Traditionally, the function of “printing” entailed the transfer of data, ideas or knowledge from the spoken or abstract environment to a more physical format – like taking descriptions of manufacturing equipment and putting them on a piece of paper.
In the present, printing means building. Building prototypes of workable parts for closer scrutiny. Building models of internal systems to help doctors prepare for surgery. And in the not-so-distant future, building sensors, memory devices, batteries or integrated circuits that can be transferred to nearly any surface or material.
Researchers from NASA Ames and the SLAC National Accelerator Laboratory describe their work in the latest Applied Physics Letters. They’ve developed a process that converts materials to a plasma state in printing nanomaterials onto three-dimensional objects or flexible surfaces, like paper or cloth.
Printing nanomaterials is not new, but it usually entails the use of an inkjet printing approach. And although inkjet technology is not without its merits, it simply won’t accommodate flexible materials, let alone a solid, three-dimensional object. Additionally, not all printing materials are easily broken down to the liquid state an inkjet printing head demands.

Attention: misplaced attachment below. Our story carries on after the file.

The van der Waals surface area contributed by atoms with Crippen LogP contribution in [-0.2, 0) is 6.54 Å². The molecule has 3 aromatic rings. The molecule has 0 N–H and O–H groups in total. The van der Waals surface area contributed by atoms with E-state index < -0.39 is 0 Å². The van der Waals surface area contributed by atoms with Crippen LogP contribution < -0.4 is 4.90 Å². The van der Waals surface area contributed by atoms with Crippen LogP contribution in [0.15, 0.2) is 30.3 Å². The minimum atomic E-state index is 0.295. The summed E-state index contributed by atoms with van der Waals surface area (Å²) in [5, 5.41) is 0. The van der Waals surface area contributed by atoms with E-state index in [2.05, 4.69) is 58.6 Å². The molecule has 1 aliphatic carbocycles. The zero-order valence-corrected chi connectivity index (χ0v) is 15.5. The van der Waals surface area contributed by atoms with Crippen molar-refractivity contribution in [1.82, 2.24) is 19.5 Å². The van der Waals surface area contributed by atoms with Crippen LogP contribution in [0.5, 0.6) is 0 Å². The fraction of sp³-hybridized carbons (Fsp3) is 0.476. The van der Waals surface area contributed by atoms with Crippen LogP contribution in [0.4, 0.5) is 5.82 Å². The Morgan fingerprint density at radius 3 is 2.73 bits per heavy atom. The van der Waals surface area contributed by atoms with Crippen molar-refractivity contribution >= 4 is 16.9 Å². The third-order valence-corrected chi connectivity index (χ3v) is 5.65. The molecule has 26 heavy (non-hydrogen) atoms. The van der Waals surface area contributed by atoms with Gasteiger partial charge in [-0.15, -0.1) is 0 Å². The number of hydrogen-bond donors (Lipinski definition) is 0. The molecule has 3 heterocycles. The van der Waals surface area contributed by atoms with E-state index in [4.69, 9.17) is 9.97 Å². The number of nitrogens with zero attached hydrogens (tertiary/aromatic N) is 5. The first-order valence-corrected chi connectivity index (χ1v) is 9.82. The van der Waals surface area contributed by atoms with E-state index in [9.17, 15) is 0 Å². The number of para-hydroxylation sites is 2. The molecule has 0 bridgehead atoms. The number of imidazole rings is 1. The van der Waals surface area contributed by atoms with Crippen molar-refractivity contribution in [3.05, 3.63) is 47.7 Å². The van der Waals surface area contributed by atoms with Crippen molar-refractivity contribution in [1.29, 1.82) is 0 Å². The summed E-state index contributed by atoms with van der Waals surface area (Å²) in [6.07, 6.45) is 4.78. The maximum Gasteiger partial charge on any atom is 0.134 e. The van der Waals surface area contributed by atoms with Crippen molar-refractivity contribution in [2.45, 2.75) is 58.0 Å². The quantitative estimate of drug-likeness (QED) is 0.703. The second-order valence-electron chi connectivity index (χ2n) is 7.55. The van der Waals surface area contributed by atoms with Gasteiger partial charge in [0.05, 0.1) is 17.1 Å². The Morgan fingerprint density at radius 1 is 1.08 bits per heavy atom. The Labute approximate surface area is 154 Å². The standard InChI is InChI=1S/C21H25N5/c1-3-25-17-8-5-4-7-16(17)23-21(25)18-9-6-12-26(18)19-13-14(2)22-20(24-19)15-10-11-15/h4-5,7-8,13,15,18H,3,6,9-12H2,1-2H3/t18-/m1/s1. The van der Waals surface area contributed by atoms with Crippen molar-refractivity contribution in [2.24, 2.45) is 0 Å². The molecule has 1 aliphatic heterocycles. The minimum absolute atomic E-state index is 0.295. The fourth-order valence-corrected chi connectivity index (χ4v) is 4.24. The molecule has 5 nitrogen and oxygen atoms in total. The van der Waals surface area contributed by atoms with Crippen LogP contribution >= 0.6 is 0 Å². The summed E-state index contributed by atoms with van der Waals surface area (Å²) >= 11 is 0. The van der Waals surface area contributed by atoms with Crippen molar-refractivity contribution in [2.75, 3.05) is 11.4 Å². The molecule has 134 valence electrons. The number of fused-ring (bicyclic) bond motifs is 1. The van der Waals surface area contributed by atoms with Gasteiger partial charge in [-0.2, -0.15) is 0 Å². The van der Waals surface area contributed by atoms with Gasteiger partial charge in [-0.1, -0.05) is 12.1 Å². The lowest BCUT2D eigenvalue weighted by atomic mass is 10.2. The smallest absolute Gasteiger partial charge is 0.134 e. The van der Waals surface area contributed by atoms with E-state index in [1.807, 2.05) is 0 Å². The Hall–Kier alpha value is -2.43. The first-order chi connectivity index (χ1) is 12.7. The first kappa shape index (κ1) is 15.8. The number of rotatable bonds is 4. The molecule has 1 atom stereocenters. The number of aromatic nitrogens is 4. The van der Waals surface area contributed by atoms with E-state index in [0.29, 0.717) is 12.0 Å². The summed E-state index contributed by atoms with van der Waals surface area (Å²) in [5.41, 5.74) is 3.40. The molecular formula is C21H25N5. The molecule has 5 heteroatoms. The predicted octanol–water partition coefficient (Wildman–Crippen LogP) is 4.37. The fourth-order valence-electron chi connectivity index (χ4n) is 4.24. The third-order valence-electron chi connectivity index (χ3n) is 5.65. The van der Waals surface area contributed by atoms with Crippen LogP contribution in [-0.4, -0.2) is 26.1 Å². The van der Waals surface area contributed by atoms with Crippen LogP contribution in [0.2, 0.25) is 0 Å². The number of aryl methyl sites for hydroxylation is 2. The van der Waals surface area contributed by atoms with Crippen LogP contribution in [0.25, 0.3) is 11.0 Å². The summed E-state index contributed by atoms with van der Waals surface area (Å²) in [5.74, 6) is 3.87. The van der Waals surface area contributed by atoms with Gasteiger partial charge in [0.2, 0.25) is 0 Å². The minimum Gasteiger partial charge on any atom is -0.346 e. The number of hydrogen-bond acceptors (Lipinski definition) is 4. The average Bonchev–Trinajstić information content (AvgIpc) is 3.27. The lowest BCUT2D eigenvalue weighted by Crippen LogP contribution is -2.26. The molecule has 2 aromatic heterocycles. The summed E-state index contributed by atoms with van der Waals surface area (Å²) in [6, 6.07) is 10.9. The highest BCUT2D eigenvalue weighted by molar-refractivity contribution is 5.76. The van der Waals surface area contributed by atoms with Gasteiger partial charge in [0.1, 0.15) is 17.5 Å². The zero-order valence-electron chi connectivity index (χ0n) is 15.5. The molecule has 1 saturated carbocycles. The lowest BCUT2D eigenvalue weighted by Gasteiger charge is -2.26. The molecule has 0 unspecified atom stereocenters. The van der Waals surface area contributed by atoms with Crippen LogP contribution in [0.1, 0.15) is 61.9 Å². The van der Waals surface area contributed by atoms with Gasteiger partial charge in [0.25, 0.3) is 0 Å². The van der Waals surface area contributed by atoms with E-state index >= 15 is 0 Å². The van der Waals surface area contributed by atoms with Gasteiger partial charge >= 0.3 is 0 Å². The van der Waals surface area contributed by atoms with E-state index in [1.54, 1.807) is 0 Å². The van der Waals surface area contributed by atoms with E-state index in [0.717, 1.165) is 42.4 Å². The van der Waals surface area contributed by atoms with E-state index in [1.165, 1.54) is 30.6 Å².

Aerosol printing has been another successful technique, but this entails heating materials to temperatures that not all object surfaces can handle. Plasma, on the other hand, works at temperatures of around 100 degrees Fahrenheit.
It also uses a nozzle to apply materials, meaning that the printing function could resemble anything from a shower-head type of applicator with multiple outlets, to a larger hose-like nozzle for wider spread application.
Researchers are also investigating the use of materials that include copper and aluminum. In theory, they could be printed as thin sheets and processed to create batteries for portable devices.